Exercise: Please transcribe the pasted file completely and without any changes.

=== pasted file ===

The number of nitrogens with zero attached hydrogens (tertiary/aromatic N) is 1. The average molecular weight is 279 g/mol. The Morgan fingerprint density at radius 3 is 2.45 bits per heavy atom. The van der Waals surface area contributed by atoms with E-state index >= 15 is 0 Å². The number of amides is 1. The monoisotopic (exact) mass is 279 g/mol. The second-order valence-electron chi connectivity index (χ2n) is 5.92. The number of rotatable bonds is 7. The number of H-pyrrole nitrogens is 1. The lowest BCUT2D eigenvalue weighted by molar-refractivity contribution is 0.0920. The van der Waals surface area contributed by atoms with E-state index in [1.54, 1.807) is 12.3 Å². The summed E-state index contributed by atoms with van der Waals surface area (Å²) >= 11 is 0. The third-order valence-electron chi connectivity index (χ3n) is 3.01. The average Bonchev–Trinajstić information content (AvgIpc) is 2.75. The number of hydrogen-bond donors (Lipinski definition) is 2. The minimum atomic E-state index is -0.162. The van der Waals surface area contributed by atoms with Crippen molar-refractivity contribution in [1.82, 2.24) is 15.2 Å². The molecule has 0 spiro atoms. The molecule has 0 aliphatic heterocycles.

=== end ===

The number of nitrogens with zero attached hydrogens (tertiary/aromatic N) is 1. The average molecular weight is 279 g/mol. The Morgan fingerprint density at radius 3 is 2.45 bits per heavy atom. The van der Waals surface area contributed by atoms with E-state index >= 15 is 0 Å². The number of amides is 1. The monoisotopic (exact) mass is 279 g/mol. The second-order valence-electron chi connectivity index (χ2n) is 5.92. The number of rotatable bonds is 7. The number of H-pyrrole nitrogens is 1. The lowest BCUT2D eigenvalue weighted by molar-refractivity contribution is 0.0920. The van der Waals surface area contributed by atoms with E-state index in [1.54, 1.807) is 12.3 Å². The summed E-state index contributed by atoms with van der Waals surface area (Å²) >= 11 is 0. The third-order valence-electron chi connectivity index (χ3n) is 3.01. The average Bonchev–Trinajstić information content (AvgIpc) is 2.75. The number of hydrogen-bond donors (Lipinski definition) is 2. The minimum atomic E-state index is -0.162. The van der Waals surface area contributed by atoms with Crippen molar-refractivity contribution in [1.82, 2.24) is 15.2 Å². The molecule has 0 spiro atoms. The molecule has 0 aliphatic heterocycles.